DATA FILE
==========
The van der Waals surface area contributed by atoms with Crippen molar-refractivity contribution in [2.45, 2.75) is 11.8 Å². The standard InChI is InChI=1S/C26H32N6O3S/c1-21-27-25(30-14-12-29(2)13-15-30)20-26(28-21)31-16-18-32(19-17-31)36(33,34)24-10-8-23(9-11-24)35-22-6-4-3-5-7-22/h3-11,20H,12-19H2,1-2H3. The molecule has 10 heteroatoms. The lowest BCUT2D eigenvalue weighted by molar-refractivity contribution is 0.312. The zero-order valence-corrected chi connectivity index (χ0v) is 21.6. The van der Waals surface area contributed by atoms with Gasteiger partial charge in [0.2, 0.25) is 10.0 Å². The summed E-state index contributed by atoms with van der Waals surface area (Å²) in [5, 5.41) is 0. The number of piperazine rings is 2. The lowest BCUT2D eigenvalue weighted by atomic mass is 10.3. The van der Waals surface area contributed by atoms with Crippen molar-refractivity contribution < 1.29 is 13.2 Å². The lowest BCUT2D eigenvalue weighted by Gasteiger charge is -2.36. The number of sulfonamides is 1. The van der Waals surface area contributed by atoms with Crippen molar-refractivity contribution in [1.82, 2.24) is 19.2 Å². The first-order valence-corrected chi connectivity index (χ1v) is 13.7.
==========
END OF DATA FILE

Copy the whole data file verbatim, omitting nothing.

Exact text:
The van der Waals surface area contributed by atoms with Crippen molar-refractivity contribution in [2.45, 2.75) is 11.8 Å². The standard InChI is InChI=1S/C26H32N6O3S/c1-21-27-25(30-14-12-29(2)13-15-30)20-26(28-21)31-16-18-32(19-17-31)36(33,34)24-10-8-23(9-11-24)35-22-6-4-3-5-7-22/h3-11,20H,12-19H2,1-2H3. The molecule has 10 heteroatoms. The lowest BCUT2D eigenvalue weighted by molar-refractivity contribution is 0.312. The zero-order valence-corrected chi connectivity index (χ0v) is 21.6. The van der Waals surface area contributed by atoms with Gasteiger partial charge in [0.2, 0.25) is 10.0 Å². The summed E-state index contributed by atoms with van der Waals surface area (Å²) in [5, 5.41) is 0. The number of piperazine rings is 2. The lowest BCUT2D eigenvalue weighted by atomic mass is 10.3. The van der Waals surface area contributed by atoms with Crippen molar-refractivity contribution < 1.29 is 13.2 Å². The lowest BCUT2D eigenvalue weighted by Gasteiger charge is -2.36. The number of sulfonamides is 1. The van der Waals surface area contributed by atoms with Crippen molar-refractivity contribution in [1.82, 2.24) is 19.2 Å². The first-order valence-corrected chi connectivity index (χ1v) is 13.7.